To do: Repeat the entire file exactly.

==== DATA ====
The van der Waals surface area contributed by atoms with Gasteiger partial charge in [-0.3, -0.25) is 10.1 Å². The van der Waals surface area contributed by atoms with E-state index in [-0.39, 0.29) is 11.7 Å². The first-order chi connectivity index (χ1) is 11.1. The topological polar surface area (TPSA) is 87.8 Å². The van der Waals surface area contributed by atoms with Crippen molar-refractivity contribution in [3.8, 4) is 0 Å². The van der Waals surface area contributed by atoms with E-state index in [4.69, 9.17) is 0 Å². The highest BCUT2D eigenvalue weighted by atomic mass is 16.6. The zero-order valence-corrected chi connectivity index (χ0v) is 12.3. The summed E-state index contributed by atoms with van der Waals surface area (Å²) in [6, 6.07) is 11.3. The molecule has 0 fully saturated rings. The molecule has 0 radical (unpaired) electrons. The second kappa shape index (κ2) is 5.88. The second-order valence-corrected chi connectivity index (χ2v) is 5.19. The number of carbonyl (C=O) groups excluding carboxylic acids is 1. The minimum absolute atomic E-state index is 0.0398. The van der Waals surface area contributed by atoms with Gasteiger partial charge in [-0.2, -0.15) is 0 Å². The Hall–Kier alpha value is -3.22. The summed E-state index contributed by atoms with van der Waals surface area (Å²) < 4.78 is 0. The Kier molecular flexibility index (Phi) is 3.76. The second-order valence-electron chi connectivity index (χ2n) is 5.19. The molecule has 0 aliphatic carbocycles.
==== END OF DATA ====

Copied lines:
The van der Waals surface area contributed by atoms with Gasteiger partial charge in [-0.3, -0.25) is 10.1 Å². The van der Waals surface area contributed by atoms with E-state index in [-0.39, 0.29) is 11.7 Å². The first-order chi connectivity index (χ1) is 11.1. The topological polar surface area (TPSA) is 87.8 Å². The van der Waals surface area contributed by atoms with Crippen molar-refractivity contribution in [3.8, 4) is 0 Å². The van der Waals surface area contributed by atoms with E-state index in [4.69, 9.17) is 0 Å². The highest BCUT2D eigenvalue weighted by atomic mass is 16.6. The zero-order valence-corrected chi connectivity index (χ0v) is 12.3. The summed E-state index contributed by atoms with van der Waals surface area (Å²) in [6, 6.07) is 11.3. The molecule has 0 fully saturated rings. The molecule has 0 radical (unpaired) electrons. The second kappa shape index (κ2) is 5.88. The second-order valence-corrected chi connectivity index (χ2v) is 5.19. The number of carbonyl (C=O) groups excluding carboxylic acids is 1. The minimum absolute atomic E-state index is 0.0398. The van der Waals surface area contributed by atoms with Gasteiger partial charge in [-0.2, -0.15) is 0 Å². The Hall–Kier alpha value is -3.22. The summed E-state index contributed by atoms with van der Waals surface area (Å²) < 4.78 is 0. The Kier molecular flexibility index (Phi) is 3.76. The second-order valence-electron chi connectivity index (χ2n) is 5.19. The molecule has 0 aliphatic carbocycles.